I tried the following order of operations:

Let's consider the spectral density of the square of white noise with with a limited frequency band. If $S_{x} \! \left( f \right)$ is the spectral density of white noise then $S_{y} \! \left( f \right)$ is the spectral density of the square of this noise. For band-limited white noise, the spectral density of the power $S_{x} \! \left( f \right)$ is constant between $-B$ and $B$ and is equal to $N_{0}$ (spectral power per unit frequency). Then the power spectral density of a square of white noise with a limited frequency band is written as follows:

$$ S_{y} \! \left( f \right) = \frac{1}{2 \pi} \int_{-\infty}^{\infty} S_{x} \! \left( \omega \right) S_{x} \! \left( f - \omega \right) d \omega \tag{1} $$

Substituting the value for $S_{x} \! \left( \omega \right) = N_{0}$ in the range $-B < \omega < B$ (and $0$ otherwise), we obtain:

$$ S_{y} \! \left( f \right) = \frac{1}{2 \pi} = \int_{-B}^{B} N_{0}^2 \, d \omega \tag{2} $$

Simplifying the integral we obtain:

$$ S_{y} \! \left( f \right) = \frac{1}{2 \pi} N_{0}^{2} 2 B = \frac{N_{0}^{2} B}{\pi} \tag{3} $$

But that answer is wrong.

  • 3
    $\begingroup$ Hi, welcome to DSP.SE! Please typeset your equations using $\LaTeX$ rather than adding pictures of your Maths. As for your question the integral you are trying to solve is a convolution integral. What you should actually solve for is: $$S_y(f) = \frac{N_0^2}{2\pi} \int_{-B}^{B} \mathbb{1}_{\{ |f-\omega| \leq B \}} \, d\omega $$ where $\mathbb{1}$ is the indicator function, which is 1 if $|f-\omega| \leq B$ and 0 otherwise. This integral effectively counts the overlap between two bandwidths centered at $f $ and $\omega$, respectively, both with a bandwidth of $2B$. $\endgroup$ Commented Jan 7 at 11:07
  • $\begingroup$ You know that the answer you came up with is wrong. Do you have the correct solution? If so, please add it to your question. $\endgroup$
    – Matt L.
    Commented Jan 7 at 13:51
  • $\begingroup$ Can you tell us where you got your $(1)$ from? It is wrong, and it is not too surprising that further analysis will give the wrong results. Note that the square of any (nontrivial) signal or noise will have positive mean, resulting in an impulse at $\omega=0$ in the PSD. $\endgroup$ Commented Jun 8 at 14:48

2 Answers 2


Let $\{X(t): -\infty < t < \infty\}$ denote a low-pass band-limited WSS white noise process of bandwidth $B$ Hz and total noise power $N_0B$. Thus, the $X(t)$'s are a collection of zero-mean random variables, and the power spectral density of the process is $$S_X(f) = \dfrac{N_0}{2}\operatorname{rect}\left(\dfrac{f}{2B}\right)\tag{1}$$ while its autocorrelation function is $$R_X(\tau) = E[X(t)X(t+\tau)] = N_0B \operatorname{sinc}(2Bt).\tag{2}$$ Note that all the $X(t)$'s are zero-mean random variables with variance $N_0B$ and that $X(t)$ and $X(t+\tau)$ are uncorrelated if and only if $\tau$ is a nonzero integer multiple of $\frac{1}{2B}$. For other values of $\tau$, $X(t)$ and $X(t+\tau)$ are correlated random variables.

Now suppose that $\{Y(t): -\infty < t < \infty\}$ is a related random process such that $Y(t) = X^2(t)$ for all $t, -\infty < t < \infty.$ The OP asks: what is $S_Y(f)$,the PSD of $\{Y(t)\}$? Well, let's determine $R_Y(\tau)$ first. We have that $$R_Y(\tau) = E[Y(t)Y(t+\tau)] = E[X^2(t)X^2(t+\tau)]$$ but generally cannot proceed further because we don't know the joint distribution of $X(t)$ and $X(t+\tau)$. However, when $\{X(t)\}$ is assumed to be a Gaussian white noise process, we have that the random variables $X(t)$ and $X(t+\tau)$ enjoy a jointly Gaussian distribution and it is known (see the section Properties: Higher moments in the Wikipedia link provided) that \begin{align}E[X^2(t)X^2(t+\tau)] &= \operatorname{var}\big(X(t)\big)\operatorname{var}\big(X(t+\tau)\big)+2\operatorname{cov}\big(X(t),X(t+\tau)\big)\\ &= (N_0B)^2 + 2N_0B \operatorname{sinc}(2Bt).\end{align} Applying $(1)$ and $(2)$, we see that $$S_Y(f) = (N_0B)^2\delta(f) + N_0\operatorname{rect}\left(\dfrac{f}{2B}\right)\tag{3}$$ with an impulse at $f=0$ as mentioned in my comment on the main question. Note that the total power has increased from $N_0B$ to $(N_0B)^2 + 2N_0B$ but the PSD still has support $[-B,B]$, that is, squaring has not increased the bandwidth. This is in sharp contrast to what happens with (finite energy) deterministic signals for which squaring generally increases the bandwidth, and so take all the above with a large grain of salt!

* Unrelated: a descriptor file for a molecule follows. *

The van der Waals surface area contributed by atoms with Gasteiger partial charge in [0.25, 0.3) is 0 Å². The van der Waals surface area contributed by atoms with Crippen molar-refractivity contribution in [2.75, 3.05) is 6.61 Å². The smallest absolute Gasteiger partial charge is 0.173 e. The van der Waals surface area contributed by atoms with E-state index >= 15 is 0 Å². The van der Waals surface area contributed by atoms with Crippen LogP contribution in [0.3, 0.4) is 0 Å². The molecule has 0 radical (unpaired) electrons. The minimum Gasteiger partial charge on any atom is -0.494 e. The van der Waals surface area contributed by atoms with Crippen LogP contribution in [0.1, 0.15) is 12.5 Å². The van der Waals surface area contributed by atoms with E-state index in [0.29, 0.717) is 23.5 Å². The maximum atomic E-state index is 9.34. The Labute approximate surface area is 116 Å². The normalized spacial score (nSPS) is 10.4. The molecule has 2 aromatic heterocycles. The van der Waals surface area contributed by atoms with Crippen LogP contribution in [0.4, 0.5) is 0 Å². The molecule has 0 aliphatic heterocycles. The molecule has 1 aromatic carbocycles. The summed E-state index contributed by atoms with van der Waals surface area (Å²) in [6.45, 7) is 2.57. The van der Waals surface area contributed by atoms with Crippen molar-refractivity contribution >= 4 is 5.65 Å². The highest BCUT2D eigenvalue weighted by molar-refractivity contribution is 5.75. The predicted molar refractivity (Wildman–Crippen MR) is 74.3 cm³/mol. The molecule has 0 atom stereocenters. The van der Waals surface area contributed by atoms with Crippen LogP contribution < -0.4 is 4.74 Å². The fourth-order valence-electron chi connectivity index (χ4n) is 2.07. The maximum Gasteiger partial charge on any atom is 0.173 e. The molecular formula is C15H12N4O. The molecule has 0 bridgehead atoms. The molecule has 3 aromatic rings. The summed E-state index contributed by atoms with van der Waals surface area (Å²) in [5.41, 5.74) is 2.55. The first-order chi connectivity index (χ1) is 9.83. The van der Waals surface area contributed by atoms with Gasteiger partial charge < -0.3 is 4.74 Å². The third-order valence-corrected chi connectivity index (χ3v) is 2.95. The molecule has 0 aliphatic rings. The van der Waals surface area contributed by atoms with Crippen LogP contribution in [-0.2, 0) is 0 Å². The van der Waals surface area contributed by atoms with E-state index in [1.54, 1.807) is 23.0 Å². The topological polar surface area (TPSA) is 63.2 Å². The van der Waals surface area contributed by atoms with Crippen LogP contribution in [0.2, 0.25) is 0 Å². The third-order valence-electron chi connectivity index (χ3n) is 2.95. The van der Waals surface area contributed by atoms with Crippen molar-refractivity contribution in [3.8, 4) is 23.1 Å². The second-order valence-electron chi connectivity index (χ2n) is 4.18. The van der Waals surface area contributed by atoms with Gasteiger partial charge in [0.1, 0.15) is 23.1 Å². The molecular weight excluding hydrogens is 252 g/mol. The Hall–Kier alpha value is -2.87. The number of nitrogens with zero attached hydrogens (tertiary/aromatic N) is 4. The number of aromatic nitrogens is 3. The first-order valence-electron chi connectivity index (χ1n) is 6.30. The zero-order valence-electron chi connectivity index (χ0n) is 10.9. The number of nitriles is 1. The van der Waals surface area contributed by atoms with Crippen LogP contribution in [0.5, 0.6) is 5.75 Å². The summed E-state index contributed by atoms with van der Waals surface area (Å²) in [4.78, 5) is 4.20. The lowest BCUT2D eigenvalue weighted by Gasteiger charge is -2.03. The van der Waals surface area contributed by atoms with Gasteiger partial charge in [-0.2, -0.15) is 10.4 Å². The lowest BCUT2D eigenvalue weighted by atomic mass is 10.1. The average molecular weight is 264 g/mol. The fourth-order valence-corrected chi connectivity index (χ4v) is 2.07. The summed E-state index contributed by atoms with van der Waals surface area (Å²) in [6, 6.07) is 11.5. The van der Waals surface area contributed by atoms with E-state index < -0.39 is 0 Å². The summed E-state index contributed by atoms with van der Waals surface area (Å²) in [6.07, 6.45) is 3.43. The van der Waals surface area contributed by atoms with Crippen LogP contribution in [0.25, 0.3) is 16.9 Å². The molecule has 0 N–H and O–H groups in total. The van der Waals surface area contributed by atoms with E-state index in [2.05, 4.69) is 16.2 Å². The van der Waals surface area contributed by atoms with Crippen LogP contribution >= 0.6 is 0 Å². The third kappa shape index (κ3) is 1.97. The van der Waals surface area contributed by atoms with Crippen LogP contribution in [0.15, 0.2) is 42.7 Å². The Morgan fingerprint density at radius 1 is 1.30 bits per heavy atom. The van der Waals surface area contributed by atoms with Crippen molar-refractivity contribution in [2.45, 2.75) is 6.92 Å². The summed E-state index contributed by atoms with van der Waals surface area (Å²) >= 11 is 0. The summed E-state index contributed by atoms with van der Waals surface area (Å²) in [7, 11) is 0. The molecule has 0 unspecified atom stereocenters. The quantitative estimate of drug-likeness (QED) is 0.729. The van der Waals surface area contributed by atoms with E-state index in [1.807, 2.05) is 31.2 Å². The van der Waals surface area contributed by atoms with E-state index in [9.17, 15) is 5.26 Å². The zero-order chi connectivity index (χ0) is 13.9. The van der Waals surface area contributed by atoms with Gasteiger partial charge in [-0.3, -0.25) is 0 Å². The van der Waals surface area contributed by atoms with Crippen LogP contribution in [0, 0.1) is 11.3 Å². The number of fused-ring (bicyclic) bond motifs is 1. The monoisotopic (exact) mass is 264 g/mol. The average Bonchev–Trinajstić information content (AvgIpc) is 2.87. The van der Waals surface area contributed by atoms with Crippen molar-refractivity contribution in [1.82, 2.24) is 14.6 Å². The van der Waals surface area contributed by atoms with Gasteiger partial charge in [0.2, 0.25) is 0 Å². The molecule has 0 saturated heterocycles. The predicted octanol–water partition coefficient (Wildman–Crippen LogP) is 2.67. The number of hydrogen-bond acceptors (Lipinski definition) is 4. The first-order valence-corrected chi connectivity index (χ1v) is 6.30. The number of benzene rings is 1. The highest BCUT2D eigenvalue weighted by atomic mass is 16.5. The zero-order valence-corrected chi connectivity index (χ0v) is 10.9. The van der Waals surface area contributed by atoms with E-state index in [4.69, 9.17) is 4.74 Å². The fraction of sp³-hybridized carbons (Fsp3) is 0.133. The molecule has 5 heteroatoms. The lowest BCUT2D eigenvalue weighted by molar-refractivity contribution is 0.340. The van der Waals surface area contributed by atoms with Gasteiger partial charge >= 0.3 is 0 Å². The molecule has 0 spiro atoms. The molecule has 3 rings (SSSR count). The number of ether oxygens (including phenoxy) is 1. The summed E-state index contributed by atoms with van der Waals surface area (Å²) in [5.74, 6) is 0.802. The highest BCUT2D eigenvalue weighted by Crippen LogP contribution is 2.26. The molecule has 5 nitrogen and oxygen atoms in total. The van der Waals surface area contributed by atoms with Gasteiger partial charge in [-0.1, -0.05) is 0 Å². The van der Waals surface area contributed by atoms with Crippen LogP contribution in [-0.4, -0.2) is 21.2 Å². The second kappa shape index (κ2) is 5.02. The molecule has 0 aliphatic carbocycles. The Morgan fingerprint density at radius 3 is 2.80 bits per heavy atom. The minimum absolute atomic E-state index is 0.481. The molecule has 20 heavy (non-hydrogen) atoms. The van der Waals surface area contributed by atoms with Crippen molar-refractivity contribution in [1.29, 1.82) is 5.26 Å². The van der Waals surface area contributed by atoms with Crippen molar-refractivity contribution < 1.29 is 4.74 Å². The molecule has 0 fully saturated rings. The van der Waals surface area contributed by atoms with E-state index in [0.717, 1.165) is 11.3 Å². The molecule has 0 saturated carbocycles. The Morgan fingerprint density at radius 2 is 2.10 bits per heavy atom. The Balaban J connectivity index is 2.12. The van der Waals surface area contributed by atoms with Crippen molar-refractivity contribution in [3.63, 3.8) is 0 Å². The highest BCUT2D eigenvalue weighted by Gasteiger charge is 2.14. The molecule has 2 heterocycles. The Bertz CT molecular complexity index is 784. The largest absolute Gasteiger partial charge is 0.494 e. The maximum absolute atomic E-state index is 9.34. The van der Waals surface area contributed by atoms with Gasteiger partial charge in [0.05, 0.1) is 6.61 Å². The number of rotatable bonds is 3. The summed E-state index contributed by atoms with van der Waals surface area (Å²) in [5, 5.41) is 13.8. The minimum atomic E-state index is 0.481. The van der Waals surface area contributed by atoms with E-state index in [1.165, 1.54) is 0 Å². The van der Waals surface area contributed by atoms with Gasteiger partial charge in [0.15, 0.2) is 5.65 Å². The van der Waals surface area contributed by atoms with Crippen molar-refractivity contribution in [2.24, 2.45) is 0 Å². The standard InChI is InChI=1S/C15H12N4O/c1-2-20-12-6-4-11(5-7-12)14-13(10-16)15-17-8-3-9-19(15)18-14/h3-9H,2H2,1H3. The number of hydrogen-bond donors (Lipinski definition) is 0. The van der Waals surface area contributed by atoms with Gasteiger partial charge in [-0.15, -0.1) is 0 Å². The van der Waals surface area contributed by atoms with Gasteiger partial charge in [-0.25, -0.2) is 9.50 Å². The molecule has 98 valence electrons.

We should take this step by step. Let's say we have a noise signal $n(t)$ and it's Fourier Transform $N(\omega)$

Squaring in the time domain is multiplication with itself.

$$q(t) = n^2(t) = n(t) \cdot n(t) \tag{1}$$

Multiplication in time is equivalent to convolution in the frequency domain

$$Q(\omega) = N(\omega) * N(\omega) \tag{2}$$

where $*$ is the convolution operator.

The power spectral density is the magnitude squared of the spectrum

$$S_q(\omega) = |Q(\omega)|^2 = |N(\omega) * N(\omega)|^2 \tag{3}$$

So it's NOT the convolution of the PSD of itself, but you have to convolve the spectra and then square that result to get the final PSD.

  • $\begingroup$ I disagree with this answer. The square of any nontrivial signal, whether deterministic or stochastic, must have a positive mean, and so its PSD must include an impulse at the origin. The convolution (2) will not result in an impulse and so neither will (3) have an impulse. $\endgroup$ Commented Jun 8 at 14:39

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